After reboots, I could come back to the low-level emergency maintenance fsck (file system check) shell, and from there I could READ the messed up drive, but not write to it without risking more damage. And I could see that most files seemed ok. But I couldn't get the file sharing, or Apache webserver, or MYSQL database running again, without risking wrecking it. And I couldn't figure out what was really wrong. The solution?
Install a brand new Gentoo Linux setup on another old hard drive I had sitting around, and then pull the old stuff of the messed-up drive in Read-Only mode. After I put the drive in, the handy BIOS error light told me something was dreadfully wrong and it wouldn't boot at all. I found that on a Dell you have to only set the 'cable select' ATA hard drive jumper pins - the machine automatically takes the last drive on the ATA cable to be the Master drive. So I did that but it was still stuck.
I had pulled out the new RAM earlier, but I'd put it back in by this point. Then I tried taking out one of them. It booted! I pulled that one out, and put the other in. It halted! When I put both in, it would boot, but if I switched them, it would halt. In other words, the Dell could detect the bad RAM when it's by itself, but NOT necessarily when it's with others, BUT this depended on their order.
So I returned the bad RAM to Tran Micro the next day, and they nicely exchanged for another one and tested it there in the store. It was OK, so I was on my way, and everything went smoothly afterwards. (Other than this incident of random bad RAM, Tran Micro are fine folks - this could happen anywhere - their service was all right)
I used the memtest86 memory checker on the Gentoo Linux install CD to Make Very Sure they were ok - i wish I'd done it earlier. So it took a few more hours, especially since when I installed Gentoo on this machine a year ago, I hardly took any notes about it. There are some weird things about the Dell machine - in particular, (some/all?) Dells have a strange first boot partition or /dev/hda1 in Linux parlance, which makes the Dell screen and some BIOS stuff happen. I think I destroyed this partition last time, and it's a huge pain in the ass to repair with floppy disks and stuff.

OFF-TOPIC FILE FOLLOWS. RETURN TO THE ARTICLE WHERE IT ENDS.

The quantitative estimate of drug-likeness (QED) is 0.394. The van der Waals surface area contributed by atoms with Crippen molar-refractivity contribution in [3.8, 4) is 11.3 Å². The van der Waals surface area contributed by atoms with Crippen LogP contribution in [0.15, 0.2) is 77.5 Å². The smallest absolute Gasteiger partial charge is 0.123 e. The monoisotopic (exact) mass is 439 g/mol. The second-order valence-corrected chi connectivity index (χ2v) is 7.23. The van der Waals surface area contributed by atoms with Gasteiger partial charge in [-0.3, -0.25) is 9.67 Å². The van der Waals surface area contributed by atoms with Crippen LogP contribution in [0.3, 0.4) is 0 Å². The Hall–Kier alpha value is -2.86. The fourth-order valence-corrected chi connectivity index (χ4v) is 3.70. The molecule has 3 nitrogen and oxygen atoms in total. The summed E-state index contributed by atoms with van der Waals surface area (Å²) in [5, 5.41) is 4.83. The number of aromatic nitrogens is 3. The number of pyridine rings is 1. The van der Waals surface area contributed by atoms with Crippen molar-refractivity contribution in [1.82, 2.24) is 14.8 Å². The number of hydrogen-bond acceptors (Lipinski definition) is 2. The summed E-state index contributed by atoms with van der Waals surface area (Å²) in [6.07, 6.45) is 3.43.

The problem is that Gentoo Linux install instructions tell you to put GRUB, the bootloader, on /dev/hda or /dev/hda1 , and this time I almost commanded grub-install /dev/hda before I caught myself. That would have taken hours to fix. Instead it must be on /dev/hda2 or /dev/hdb1. hda2 is I think automatically loaded up after the Dell thing is done. But I did it right, and so I was able to reboot Linux and finish installing the system.
Downloading & installing the key web programs was easily done with 'emerge apache php mod_php' and the correct USE flags. Other various things were properly updated and recompiled.
I was able to get back into the messed-up drive using read-only mode, which doesn't touch the filesystem. All the elements of the site easily copied to the new drive. Happily, the Mysql database -- which can really be a bitch to put together from a crashed system, if you don't export it cleanly first -- went over VERY easily. All I had to do was 'cp -av * /var/lib/mysql' from the old /var/lib/mysql. Then a reboot, plugging it back where it belongs in my bedroom, and All Systems [ OK ].